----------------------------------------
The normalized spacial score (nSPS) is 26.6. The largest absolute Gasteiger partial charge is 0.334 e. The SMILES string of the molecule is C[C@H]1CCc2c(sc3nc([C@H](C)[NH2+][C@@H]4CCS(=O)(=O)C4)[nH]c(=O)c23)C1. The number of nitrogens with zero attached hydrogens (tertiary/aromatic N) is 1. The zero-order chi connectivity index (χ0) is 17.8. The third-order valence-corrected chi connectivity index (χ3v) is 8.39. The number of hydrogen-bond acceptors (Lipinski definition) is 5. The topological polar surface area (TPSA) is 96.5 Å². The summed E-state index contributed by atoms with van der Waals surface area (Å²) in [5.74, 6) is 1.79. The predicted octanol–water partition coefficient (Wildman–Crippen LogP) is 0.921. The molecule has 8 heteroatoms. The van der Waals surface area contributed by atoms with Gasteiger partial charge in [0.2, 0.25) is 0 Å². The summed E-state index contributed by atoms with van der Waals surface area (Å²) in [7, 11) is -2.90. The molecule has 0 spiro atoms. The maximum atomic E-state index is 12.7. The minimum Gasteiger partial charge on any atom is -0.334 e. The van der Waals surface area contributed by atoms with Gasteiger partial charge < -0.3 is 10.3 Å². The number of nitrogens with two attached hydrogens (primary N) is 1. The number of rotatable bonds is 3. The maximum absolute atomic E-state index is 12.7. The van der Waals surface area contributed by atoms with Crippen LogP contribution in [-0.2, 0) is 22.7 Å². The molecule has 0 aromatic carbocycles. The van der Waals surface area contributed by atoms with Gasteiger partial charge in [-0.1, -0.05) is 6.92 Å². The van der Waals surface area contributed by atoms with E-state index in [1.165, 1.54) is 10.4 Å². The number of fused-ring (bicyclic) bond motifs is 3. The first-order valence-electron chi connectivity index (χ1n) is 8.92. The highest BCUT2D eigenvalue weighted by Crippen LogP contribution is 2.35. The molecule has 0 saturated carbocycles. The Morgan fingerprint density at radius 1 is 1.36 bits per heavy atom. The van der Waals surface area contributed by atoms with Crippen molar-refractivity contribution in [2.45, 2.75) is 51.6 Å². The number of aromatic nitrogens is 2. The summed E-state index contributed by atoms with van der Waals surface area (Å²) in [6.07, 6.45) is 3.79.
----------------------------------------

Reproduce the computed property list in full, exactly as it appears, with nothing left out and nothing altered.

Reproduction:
The normalized spacial score (nSPS) is 26.6. The largest absolute Gasteiger partial charge is 0.334 e. The SMILES string of the molecule is C[C@H]1CCc2c(sc3nc([C@H](C)[NH2+][C@@H]4CCS(=O)(=O)C4)[nH]c(=O)c23)C1. The number of nitrogens with zero attached hydrogens (tertiary/aromatic N) is 1. The zero-order chi connectivity index (χ0) is 17.8. The third-order valence-corrected chi connectivity index (χ3v) is 8.39. The number of hydrogen-bond acceptors (Lipinski definition) is 5. The topological polar surface area (TPSA) is 96.5 Å². The summed E-state index contributed by atoms with van der Waals surface area (Å²) in [5.74, 6) is 1.79. The predicted octanol–water partition coefficient (Wildman–Crippen LogP) is 0.921. The molecule has 8 heteroatoms. The van der Waals surface area contributed by atoms with Gasteiger partial charge in [0.2, 0.25) is 0 Å². The summed E-state index contributed by atoms with van der Waals surface area (Å²) in [7, 11) is -2.90. The molecule has 0 spiro atoms. The maximum atomic E-state index is 12.7. The minimum Gasteiger partial charge on any atom is -0.334 e. The van der Waals surface area contributed by atoms with Gasteiger partial charge < -0.3 is 10.3 Å². The number of nitrogens with two attached hydrogens (primary N) is 1. The number of rotatable bonds is 3. The maximum absolute atomic E-state index is 12.7. The van der Waals surface area contributed by atoms with Crippen LogP contribution in [-0.2, 0) is 22.7 Å². The molecule has 0 aromatic carbocycles. The van der Waals surface area contributed by atoms with Gasteiger partial charge in [-0.1, -0.05) is 6.92 Å². The van der Waals surface area contributed by atoms with E-state index in [1.165, 1.54) is 10.4 Å². The number of fused-ring (bicyclic) bond motifs is 3. The first-order valence-electron chi connectivity index (χ1n) is 8.92. The highest BCUT2D eigenvalue weighted by Crippen LogP contribution is 2.35. The molecule has 0 saturated carbocycles. The Morgan fingerprint density at radius 1 is 1.36 bits per heavy atom. The van der Waals surface area contributed by atoms with Crippen molar-refractivity contribution in [2.45, 2.75) is 51.6 Å². The number of aromatic nitrogens is 2. The summed E-state index contributed by atoms with van der Waals surface area (Å²) in [6.07, 6.45) is 3.79.